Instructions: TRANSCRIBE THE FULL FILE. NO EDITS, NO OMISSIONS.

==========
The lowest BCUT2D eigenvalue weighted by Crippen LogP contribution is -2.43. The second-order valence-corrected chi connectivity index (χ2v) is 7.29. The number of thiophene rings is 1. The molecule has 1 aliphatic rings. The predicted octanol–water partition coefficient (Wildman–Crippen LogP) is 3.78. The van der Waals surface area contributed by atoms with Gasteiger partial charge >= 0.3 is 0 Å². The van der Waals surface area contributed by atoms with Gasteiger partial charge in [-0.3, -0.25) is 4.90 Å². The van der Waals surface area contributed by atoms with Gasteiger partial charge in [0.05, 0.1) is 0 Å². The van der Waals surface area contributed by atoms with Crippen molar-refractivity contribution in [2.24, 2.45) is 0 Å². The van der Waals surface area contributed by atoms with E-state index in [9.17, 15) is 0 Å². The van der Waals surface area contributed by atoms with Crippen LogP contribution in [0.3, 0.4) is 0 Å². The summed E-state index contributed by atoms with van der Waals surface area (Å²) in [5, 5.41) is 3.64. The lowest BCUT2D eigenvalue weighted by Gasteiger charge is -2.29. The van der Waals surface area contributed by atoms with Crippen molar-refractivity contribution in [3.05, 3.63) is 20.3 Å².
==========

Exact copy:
The lowest BCUT2D eigenvalue weighted by Crippen LogP contribution is -2.43. The second-order valence-corrected chi connectivity index (χ2v) is 7.29. The number of thiophene rings is 1. The molecule has 1 aliphatic rings. The predicted octanol–water partition coefficient (Wildman–Crippen LogP) is 3.78. The van der Waals surface area contributed by atoms with Gasteiger partial charge >= 0.3 is 0 Å². The van der Waals surface area contributed by atoms with Gasteiger partial charge in [-0.3, -0.25) is 4.90 Å². The van der Waals surface area contributed by atoms with Gasteiger partial charge in [0.05, 0.1) is 0 Å². The van der Waals surface area contributed by atoms with Crippen molar-refractivity contribution in [2.24, 2.45) is 0 Å². The van der Waals surface area contributed by atoms with E-state index in [9.17, 15) is 0 Å². The van der Waals surface area contributed by atoms with Crippen LogP contribution in [0.3, 0.4) is 0 Å². The summed E-state index contributed by atoms with van der Waals surface area (Å²) in [5, 5.41) is 3.64. The lowest BCUT2D eigenvalue weighted by Gasteiger charge is -2.29. The van der Waals surface area contributed by atoms with Crippen molar-refractivity contribution in [3.05, 3.63) is 20.3 Å².